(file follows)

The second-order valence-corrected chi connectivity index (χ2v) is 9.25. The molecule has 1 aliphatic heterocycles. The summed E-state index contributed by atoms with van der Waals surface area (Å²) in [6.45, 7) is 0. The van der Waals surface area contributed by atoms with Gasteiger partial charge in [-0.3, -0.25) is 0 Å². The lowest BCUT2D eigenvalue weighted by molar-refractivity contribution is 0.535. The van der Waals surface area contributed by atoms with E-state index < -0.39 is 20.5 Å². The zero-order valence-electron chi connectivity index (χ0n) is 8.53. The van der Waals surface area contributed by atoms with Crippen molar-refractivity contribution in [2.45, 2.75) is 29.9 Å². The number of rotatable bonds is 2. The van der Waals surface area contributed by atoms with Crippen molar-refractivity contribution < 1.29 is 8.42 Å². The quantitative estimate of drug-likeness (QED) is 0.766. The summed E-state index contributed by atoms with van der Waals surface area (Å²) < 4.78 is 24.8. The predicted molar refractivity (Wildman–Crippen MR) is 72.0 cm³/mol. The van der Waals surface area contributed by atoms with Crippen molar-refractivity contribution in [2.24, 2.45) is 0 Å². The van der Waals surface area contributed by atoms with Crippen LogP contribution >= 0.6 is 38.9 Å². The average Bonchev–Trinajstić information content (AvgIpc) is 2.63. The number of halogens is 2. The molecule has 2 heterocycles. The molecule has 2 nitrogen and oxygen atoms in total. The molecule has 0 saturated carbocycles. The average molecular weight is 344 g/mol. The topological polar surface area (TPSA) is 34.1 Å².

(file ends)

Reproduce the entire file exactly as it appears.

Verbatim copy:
The second-order valence-corrected chi connectivity index (χ2v) is 9.25. The molecule has 1 aliphatic heterocycles. The summed E-state index contributed by atoms with van der Waals surface area (Å²) in [6.45, 7) is 0. The van der Waals surface area contributed by atoms with Gasteiger partial charge in [-0.3, -0.25) is 0 Å². The lowest BCUT2D eigenvalue weighted by molar-refractivity contribution is 0.535. The van der Waals surface area contributed by atoms with E-state index < -0.39 is 20.5 Å². The zero-order valence-electron chi connectivity index (χ0n) is 8.53. The van der Waals surface area contributed by atoms with Crippen molar-refractivity contribution in [2.45, 2.75) is 29.9 Å². The number of rotatable bonds is 2. The van der Waals surface area contributed by atoms with Crippen molar-refractivity contribution < 1.29 is 8.42 Å². The quantitative estimate of drug-likeness (QED) is 0.766. The summed E-state index contributed by atoms with van der Waals surface area (Å²) < 4.78 is 24.8. The predicted molar refractivity (Wildman–Crippen MR) is 72.0 cm³/mol. The van der Waals surface area contributed by atoms with Crippen molar-refractivity contribution in [2.24, 2.45) is 0 Å². The van der Waals surface area contributed by atoms with Crippen LogP contribution >= 0.6 is 38.9 Å². The average Bonchev–Trinajstić information content (AvgIpc) is 2.63. The number of halogens is 2. The molecule has 2 heterocycles. The molecule has 2 nitrogen and oxygen atoms in total. The molecule has 0 saturated carbocycles. The average molecular weight is 344 g/mol. The topological polar surface area (TPSA) is 34.1 Å².